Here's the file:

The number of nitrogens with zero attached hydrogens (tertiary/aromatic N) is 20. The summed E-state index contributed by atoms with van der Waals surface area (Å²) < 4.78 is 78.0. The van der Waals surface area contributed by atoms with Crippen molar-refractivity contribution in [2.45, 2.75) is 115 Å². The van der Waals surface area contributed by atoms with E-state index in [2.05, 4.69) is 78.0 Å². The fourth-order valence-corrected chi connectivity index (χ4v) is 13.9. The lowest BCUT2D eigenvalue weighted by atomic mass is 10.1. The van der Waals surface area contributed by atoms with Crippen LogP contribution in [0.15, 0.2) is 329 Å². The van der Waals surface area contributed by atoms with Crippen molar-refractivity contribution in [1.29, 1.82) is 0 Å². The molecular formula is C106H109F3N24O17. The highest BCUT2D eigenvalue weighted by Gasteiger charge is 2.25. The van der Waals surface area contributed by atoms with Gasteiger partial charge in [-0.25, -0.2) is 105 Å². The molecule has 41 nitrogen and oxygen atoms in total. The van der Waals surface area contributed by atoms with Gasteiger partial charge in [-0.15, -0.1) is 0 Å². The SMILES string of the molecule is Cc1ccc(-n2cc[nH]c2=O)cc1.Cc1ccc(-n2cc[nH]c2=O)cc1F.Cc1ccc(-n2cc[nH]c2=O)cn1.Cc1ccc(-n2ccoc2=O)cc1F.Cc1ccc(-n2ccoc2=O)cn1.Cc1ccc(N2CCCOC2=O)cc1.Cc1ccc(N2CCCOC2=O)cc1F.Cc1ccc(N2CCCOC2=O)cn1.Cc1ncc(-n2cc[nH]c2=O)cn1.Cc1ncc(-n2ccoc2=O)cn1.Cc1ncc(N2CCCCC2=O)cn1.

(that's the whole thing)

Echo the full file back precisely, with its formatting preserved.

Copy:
The number of nitrogens with zero attached hydrogens (tertiary/aromatic N) is 20. The summed E-state index contributed by atoms with van der Waals surface area (Å²) < 4.78 is 78.0. The van der Waals surface area contributed by atoms with Crippen molar-refractivity contribution in [2.45, 2.75) is 115 Å². The van der Waals surface area contributed by atoms with E-state index in [2.05, 4.69) is 78.0 Å². The fourth-order valence-corrected chi connectivity index (χ4v) is 13.9. The lowest BCUT2D eigenvalue weighted by atomic mass is 10.1. The van der Waals surface area contributed by atoms with Crippen LogP contribution in [0.15, 0.2) is 329 Å². The van der Waals surface area contributed by atoms with Crippen molar-refractivity contribution in [1.29, 1.82) is 0 Å². The molecular formula is C106H109F3N24O17. The highest BCUT2D eigenvalue weighted by Gasteiger charge is 2.25. The van der Waals surface area contributed by atoms with Gasteiger partial charge in [-0.25, -0.2) is 105 Å². The molecule has 41 nitrogen and oxygen atoms in total. The van der Waals surface area contributed by atoms with Gasteiger partial charge in [-0.15, -0.1) is 0 Å². The SMILES string of the molecule is Cc1ccc(-n2cc[nH]c2=O)cc1.Cc1ccc(-n2cc[nH]c2=O)cc1F.Cc1ccc(-n2cc[nH]c2=O)cn1.Cc1ccc(-n2ccoc2=O)cc1F.Cc1ccc(-n2ccoc2=O)cn1.Cc1ccc(N2CCCOC2=O)cc1.Cc1ccc(N2CCCOC2=O)cc1F.Cc1ccc(N2CCCOC2=O)cn1.Cc1ncc(-n2cc[nH]c2=O)cn1.Cc1ncc(-n2ccoc2=O)cn1.Cc1ncc(N2CCCCC2=O)cn1.